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AG Schools Show Strong Online Performance

Recent statistics reveal that several AG universities, with at least 10 percent of its students exclusively online, experience significantly higher-than-average graduation rates than non-religious schools.

Through statistics gathered and compiled by The National Center for Education Statistics and published by Northwest University (AG), Kirkland, Washington, several Assemblies of God endorsed schools saw significantly better-than-average graduation rates than non-religious online schools.

The data, collected for schools that had at least 10 percent of its students pursuing their degrees exclusively through online courses, found that three AG-endorsed schools performed significantly better than the average score of their non-religious counterparts.

Northwest has a graduation rate of 53 percent (for all student types), Southeastern University (SEU) has 42 percent, and Southwestern Assemblies of God University (SAGU) has a 41 percent rate. According to the data, the average graduation rate for non-religious schools with at least 10 percent of their student population earning their degrees exclusively online, is just 34 percent.

The study, which examined graduation rates of those earning their degrees within six years of commencing their college career, also noted that 30 percent of SEU's student body are exclusively online learners. For SAGU that number is 34 percent of students. At Northwest, 10 percent of students are exclusively online.

Dr. Marilyn Abplanalp, president of the Alliance for Assemblies of God Higher Education, observes that parity is fast approaching online vs. on-campus higher education.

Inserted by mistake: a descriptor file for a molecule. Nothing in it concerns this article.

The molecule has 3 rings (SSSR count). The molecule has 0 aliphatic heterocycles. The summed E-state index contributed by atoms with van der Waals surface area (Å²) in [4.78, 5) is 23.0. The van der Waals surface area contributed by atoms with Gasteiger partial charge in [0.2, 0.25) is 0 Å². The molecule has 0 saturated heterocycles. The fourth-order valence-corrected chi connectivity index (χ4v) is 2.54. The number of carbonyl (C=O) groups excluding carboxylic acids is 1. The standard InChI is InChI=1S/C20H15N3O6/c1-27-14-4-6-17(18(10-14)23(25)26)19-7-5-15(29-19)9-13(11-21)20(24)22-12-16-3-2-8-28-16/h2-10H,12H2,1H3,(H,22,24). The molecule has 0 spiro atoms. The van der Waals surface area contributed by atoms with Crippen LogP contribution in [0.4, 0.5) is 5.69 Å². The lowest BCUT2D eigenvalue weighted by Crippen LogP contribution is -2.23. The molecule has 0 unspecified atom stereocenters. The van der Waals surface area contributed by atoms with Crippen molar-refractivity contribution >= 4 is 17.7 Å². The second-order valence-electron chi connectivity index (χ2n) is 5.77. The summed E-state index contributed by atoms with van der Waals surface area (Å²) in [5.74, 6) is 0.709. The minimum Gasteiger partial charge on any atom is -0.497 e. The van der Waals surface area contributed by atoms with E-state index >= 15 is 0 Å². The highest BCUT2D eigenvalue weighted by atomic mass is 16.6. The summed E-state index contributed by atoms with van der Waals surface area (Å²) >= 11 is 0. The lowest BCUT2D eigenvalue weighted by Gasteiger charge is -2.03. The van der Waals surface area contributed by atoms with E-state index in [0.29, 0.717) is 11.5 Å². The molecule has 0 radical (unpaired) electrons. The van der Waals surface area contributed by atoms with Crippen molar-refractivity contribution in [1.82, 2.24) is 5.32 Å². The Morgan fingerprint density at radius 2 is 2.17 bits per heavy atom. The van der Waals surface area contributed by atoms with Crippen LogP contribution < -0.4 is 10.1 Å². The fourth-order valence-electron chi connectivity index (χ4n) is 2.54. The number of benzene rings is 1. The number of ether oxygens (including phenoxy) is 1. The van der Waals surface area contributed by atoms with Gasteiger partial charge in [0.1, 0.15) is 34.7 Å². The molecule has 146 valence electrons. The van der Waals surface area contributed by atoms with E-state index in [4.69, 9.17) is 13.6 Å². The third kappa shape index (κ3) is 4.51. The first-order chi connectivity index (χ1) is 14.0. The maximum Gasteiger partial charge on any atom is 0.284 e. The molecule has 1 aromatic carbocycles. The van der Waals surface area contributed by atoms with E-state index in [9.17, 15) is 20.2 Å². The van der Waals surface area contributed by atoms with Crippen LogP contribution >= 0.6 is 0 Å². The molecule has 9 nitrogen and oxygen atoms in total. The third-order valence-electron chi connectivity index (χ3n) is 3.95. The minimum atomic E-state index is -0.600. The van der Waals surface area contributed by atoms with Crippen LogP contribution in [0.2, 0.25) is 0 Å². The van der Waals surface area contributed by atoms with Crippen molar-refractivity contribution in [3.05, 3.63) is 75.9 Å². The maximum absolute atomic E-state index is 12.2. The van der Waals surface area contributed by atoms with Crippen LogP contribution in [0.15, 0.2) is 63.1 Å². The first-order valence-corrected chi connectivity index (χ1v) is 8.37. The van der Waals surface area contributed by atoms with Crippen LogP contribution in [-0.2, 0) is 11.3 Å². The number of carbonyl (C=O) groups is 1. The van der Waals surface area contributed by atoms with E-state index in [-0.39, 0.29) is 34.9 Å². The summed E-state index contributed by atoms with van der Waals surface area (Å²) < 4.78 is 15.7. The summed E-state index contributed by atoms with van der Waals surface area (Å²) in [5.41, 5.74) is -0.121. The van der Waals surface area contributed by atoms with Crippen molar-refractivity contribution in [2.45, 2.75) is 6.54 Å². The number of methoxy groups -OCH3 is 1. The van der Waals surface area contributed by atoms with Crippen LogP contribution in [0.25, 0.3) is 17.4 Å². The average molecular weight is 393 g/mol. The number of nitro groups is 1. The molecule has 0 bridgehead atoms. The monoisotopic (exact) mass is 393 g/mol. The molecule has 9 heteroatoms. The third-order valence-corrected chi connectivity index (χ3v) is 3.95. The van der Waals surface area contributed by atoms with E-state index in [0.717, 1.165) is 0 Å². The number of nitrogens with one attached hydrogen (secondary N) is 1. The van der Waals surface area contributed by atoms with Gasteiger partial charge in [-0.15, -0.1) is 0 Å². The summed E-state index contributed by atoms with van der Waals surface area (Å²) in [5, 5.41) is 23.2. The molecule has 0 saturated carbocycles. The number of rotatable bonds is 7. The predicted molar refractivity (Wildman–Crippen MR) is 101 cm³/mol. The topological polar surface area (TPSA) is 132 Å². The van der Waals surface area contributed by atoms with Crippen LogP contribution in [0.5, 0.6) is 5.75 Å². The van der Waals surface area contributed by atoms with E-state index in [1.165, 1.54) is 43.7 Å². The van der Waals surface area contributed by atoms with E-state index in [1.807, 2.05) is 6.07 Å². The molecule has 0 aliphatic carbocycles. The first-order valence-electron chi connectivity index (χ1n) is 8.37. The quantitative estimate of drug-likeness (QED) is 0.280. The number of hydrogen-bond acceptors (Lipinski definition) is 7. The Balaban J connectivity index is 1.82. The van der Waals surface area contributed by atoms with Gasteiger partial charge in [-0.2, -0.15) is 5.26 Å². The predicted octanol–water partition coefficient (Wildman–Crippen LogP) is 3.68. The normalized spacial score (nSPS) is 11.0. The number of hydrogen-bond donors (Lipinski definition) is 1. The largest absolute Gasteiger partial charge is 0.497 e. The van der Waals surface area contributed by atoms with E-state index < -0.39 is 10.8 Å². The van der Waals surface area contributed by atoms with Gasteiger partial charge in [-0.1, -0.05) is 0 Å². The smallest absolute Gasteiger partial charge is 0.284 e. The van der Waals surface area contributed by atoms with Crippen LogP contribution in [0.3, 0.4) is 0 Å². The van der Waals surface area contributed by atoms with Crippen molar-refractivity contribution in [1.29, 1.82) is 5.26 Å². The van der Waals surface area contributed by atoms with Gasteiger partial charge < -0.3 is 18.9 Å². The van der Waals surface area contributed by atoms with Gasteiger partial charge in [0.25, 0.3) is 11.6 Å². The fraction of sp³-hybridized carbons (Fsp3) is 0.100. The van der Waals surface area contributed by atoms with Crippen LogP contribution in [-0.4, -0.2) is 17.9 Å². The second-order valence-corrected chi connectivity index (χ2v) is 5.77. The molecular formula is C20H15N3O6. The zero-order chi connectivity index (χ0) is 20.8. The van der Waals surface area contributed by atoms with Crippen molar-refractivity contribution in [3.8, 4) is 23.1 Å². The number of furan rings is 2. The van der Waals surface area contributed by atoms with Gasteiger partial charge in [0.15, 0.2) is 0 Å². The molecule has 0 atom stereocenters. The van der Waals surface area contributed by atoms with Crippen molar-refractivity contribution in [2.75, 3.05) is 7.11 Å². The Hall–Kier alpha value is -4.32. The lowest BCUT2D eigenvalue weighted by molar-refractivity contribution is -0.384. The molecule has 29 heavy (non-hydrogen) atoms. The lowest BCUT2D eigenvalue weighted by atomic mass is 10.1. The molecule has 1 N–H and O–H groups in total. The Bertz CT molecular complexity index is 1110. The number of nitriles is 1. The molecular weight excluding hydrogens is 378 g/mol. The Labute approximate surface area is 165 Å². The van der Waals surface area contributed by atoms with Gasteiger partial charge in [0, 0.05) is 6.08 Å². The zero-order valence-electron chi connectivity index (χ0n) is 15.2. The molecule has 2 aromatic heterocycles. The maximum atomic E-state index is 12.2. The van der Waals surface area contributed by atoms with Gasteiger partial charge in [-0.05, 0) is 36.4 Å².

“There are those who believe there is a huge difference between online and on-campus completion (graduation) rates, but research is beginning to show the difference is slight,” Abplanalp states. “Most online students are nontraditional learners — students who to have to balance work, school, and family commitments.”

Though many students at private, non-profit schools such as Northwest University, Southeastern University, and Southwestern Assemblies of God University are finding academic success online, Abplanalp points out that all online learners still require “much needed encouragement and help from the course instructor as well as those who monitor the online programs.”

Abplanalp, who applauds the success AG schools are showing both online and on-campus, says, “Ultimately [graduation success] all depends on the choice and style of learning pertaining to each student. However, whether a student learns well online or in a class environment, our colleges are producing successful graduates.”

For more information about all officially endorsed Assemblies of God schools, see colleges.ag.org.

Dan Van Veen

Dan Van Veen is news editor of AG News. Prior to transitioning to AG News in 2001, Van Veen served as managing editor of AG U.S. Missions American Horizon magazine for five years. He attends Central Assembly of God in Springfield, Missouri, where he and his wife, Lori, teach preschool Sunday School and 4- and 5-year-old Rainbows boys and girls on Wednesdays.